An excerpt from a 1999 video in which Milton Friedman predicted the birth of a coin similar to Bitcoin has been published on Twitter.
Ten years before Satoshi Nakamoto’s invention, the 1976 Nobel Prize winner for economics had imagined that an online P2P coin would be created thanks to new technologies.
“I think that the Internet is going to be one of the major forces for reducing the role of government. The one thing that’s missing, but that will soon be developed, is a reliable e-cash whereby on the Internet you can transfer funds from A to B without A knowing B or B knowing A”.
The full video of Friedman’s 1999 interview with John Berthoud, President of the National Taxpayers Union, during which the famous economist talked about anti-trust, Internet and fiscal freedom, is available on YouTube.
Milton Friedman became famous not only for winning the Nobel Prize for Economics in 1976 “for his achievements in the fields of consumer analysis, monetary history and theory, and for his demonstration of the complexity of the stabilisation policy”, but also for having been the founder of monetarism.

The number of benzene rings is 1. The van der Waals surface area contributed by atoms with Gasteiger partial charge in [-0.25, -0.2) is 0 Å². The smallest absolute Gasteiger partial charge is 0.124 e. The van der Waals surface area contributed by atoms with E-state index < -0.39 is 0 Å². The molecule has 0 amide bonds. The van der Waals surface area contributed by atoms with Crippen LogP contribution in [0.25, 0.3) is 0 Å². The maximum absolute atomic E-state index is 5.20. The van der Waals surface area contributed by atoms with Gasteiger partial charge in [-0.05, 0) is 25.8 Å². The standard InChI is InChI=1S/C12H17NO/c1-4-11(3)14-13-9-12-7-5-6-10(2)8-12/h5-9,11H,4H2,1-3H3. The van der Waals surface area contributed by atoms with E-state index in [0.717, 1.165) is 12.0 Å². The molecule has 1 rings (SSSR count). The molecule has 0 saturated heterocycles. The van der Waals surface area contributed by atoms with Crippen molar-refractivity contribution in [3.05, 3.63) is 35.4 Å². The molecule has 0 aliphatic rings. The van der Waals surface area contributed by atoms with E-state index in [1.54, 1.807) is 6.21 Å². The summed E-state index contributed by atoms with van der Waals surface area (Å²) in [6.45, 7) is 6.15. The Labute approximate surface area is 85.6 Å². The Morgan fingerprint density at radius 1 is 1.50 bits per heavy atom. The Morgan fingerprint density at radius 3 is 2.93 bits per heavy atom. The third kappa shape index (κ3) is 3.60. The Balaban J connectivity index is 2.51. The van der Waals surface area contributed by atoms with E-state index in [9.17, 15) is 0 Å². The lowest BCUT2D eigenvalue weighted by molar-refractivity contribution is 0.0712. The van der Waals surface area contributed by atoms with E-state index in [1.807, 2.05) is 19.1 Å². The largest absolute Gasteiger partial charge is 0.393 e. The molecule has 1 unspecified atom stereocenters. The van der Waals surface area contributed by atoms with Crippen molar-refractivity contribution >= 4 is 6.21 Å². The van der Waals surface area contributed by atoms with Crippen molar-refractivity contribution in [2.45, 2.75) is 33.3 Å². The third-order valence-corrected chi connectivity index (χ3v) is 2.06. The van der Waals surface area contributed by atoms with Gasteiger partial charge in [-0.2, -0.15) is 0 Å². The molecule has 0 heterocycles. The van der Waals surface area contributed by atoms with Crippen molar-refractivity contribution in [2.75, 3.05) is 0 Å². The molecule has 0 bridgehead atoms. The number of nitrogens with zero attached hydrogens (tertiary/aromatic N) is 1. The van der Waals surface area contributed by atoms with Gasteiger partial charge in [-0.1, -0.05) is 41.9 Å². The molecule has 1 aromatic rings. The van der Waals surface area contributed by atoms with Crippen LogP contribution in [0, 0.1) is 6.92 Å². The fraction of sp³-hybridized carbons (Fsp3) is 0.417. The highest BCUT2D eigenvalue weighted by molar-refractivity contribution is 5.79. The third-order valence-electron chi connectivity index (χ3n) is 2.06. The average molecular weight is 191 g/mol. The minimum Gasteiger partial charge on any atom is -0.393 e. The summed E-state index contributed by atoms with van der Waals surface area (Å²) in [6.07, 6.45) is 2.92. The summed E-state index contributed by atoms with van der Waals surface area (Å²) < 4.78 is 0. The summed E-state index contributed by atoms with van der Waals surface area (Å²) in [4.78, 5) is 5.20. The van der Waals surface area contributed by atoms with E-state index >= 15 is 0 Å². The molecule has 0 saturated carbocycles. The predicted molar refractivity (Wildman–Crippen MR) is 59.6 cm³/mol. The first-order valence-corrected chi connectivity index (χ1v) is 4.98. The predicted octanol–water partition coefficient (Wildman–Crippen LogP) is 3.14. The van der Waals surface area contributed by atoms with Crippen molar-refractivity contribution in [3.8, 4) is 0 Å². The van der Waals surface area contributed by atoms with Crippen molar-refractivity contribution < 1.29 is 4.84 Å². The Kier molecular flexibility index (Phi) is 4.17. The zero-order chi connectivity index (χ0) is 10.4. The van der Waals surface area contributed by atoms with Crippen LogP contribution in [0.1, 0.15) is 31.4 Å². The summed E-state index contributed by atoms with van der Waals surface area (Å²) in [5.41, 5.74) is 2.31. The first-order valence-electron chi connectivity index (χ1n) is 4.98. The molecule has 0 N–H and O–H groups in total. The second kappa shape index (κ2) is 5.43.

Many of his studies have in fact been conducted on the currencies and especially on the monetary policies of the central banks, with particular attention to the phenomenon of inflation.
However, during the 1999 interview, Friedman focused on another aspect, that of financial freedom, namely the fact that new peer-to-peer technologies would allow online financial transactions without intermediaries, and therefore potentially anonymous.
Friedman was one of the main opponents of government intervention in the financial markets, so it is not surprising that in 1999 he focused his attention on the Internet’s ability to allow direct, P2P transactions without intermediaries and potentially undetectable by governments.
Even before the launch of Bitcoin on January 3rd, 2009, there had been several other attempts to create electronic coins online, so in 1999 the idea was not completely new. What was new, at the time, was the idea that these coins could be peer to peer. In fact, the first fully P2P coin that ever really worked was Bitcoin, about ten years after Friedman’s interview.